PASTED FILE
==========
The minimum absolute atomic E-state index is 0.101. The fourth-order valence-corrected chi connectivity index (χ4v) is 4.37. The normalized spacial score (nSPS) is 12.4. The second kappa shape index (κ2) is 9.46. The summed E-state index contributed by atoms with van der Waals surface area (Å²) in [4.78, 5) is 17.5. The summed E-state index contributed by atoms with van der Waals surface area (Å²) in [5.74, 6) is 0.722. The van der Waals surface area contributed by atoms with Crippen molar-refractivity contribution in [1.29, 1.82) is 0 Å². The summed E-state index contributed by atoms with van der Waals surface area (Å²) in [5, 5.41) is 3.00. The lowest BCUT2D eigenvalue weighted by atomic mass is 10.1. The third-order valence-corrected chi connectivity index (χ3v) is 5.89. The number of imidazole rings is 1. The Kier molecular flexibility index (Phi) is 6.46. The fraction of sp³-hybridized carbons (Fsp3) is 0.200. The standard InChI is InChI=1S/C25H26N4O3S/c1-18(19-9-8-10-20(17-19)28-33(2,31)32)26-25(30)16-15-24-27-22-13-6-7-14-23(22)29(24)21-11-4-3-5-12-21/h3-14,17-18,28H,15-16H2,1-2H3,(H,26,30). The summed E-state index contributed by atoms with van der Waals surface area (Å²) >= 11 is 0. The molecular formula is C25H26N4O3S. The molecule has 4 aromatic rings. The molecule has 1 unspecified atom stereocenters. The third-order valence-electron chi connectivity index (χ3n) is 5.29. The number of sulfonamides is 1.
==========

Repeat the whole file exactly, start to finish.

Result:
The minimum absolute atomic E-state index is 0.101. The fourth-order valence-corrected chi connectivity index (χ4v) is 4.37. The normalized spacial score (nSPS) is 12.4. The second kappa shape index (κ2) is 9.46. The summed E-state index contributed by atoms with van der Waals surface area (Å²) in [4.78, 5) is 17.5. The summed E-state index contributed by atoms with van der Waals surface area (Å²) in [5.74, 6) is 0.722. The van der Waals surface area contributed by atoms with Crippen molar-refractivity contribution in [1.29, 1.82) is 0 Å². The summed E-state index contributed by atoms with van der Waals surface area (Å²) in [5, 5.41) is 3.00. The lowest BCUT2D eigenvalue weighted by atomic mass is 10.1. The third-order valence-corrected chi connectivity index (χ3v) is 5.89. The number of imidazole rings is 1. The Kier molecular flexibility index (Phi) is 6.46. The fraction of sp³-hybridized carbons (Fsp3) is 0.200. The standard InChI is InChI=1S/C25H26N4O3S/c1-18(19-9-8-10-20(17-19)28-33(2,31)32)26-25(30)16-15-24-27-22-13-6-7-14-23(22)29(24)21-11-4-3-5-12-21/h3-14,17-18,28H,15-16H2,1-2H3,(H,26,30). The summed E-state index contributed by atoms with van der Waals surface area (Å²) >= 11 is 0. The molecular formula is C25H26N4O3S. The molecule has 4 aromatic rings. The molecule has 1 unspecified atom stereocenters. The third-order valence-electron chi connectivity index (χ3n) is 5.29. The number of sulfonamides is 1.